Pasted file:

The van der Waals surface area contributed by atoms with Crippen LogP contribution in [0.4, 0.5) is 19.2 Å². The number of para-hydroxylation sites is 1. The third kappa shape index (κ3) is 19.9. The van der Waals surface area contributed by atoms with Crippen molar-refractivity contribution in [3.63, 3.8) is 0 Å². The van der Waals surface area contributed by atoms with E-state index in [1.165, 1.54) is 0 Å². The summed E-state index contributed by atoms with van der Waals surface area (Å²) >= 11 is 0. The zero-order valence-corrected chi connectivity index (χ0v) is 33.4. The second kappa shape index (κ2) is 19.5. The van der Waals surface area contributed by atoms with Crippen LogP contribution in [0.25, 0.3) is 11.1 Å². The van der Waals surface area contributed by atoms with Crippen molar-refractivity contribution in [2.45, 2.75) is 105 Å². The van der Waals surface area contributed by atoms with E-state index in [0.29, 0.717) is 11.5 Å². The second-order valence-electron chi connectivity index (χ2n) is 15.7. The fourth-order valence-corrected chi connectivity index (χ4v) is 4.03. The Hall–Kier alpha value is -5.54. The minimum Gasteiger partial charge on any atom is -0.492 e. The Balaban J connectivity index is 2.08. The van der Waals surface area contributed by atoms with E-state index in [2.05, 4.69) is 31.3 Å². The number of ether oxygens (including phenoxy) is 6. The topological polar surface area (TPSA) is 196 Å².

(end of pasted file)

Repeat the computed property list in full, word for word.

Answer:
The van der Waals surface area contributed by atoms with Crippen LogP contribution in [0.4, 0.5) is 19.2 Å². The number of para-hydroxylation sites is 1. The third kappa shape index (κ3) is 19.9. The van der Waals surface area contributed by atoms with Crippen molar-refractivity contribution in [3.63, 3.8) is 0 Å². The van der Waals surface area contributed by atoms with E-state index in [1.165, 1.54) is 0 Å². The summed E-state index contributed by atoms with van der Waals surface area (Å²) >= 11 is 0. The zero-order valence-corrected chi connectivity index (χ0v) is 33.4. The second kappa shape index (κ2) is 19.5. The van der Waals surface area contributed by atoms with Crippen LogP contribution in [0.25, 0.3) is 11.1 Å². The van der Waals surface area contributed by atoms with Crippen molar-refractivity contribution in [2.45, 2.75) is 105 Å². The van der Waals surface area contributed by atoms with E-state index in [0.29, 0.717) is 11.5 Å². The second-order valence-electron chi connectivity index (χ2n) is 15.7. The fourth-order valence-corrected chi connectivity index (χ4v) is 4.03. The Hall–Kier alpha value is -5.54. The minimum Gasteiger partial charge on any atom is -0.492 e. The Balaban J connectivity index is 2.08. The van der Waals surface area contributed by atoms with E-state index in [2.05, 4.69) is 31.3 Å². The number of ether oxygens (including phenoxy) is 6. The topological polar surface area (TPSA) is 196 Å².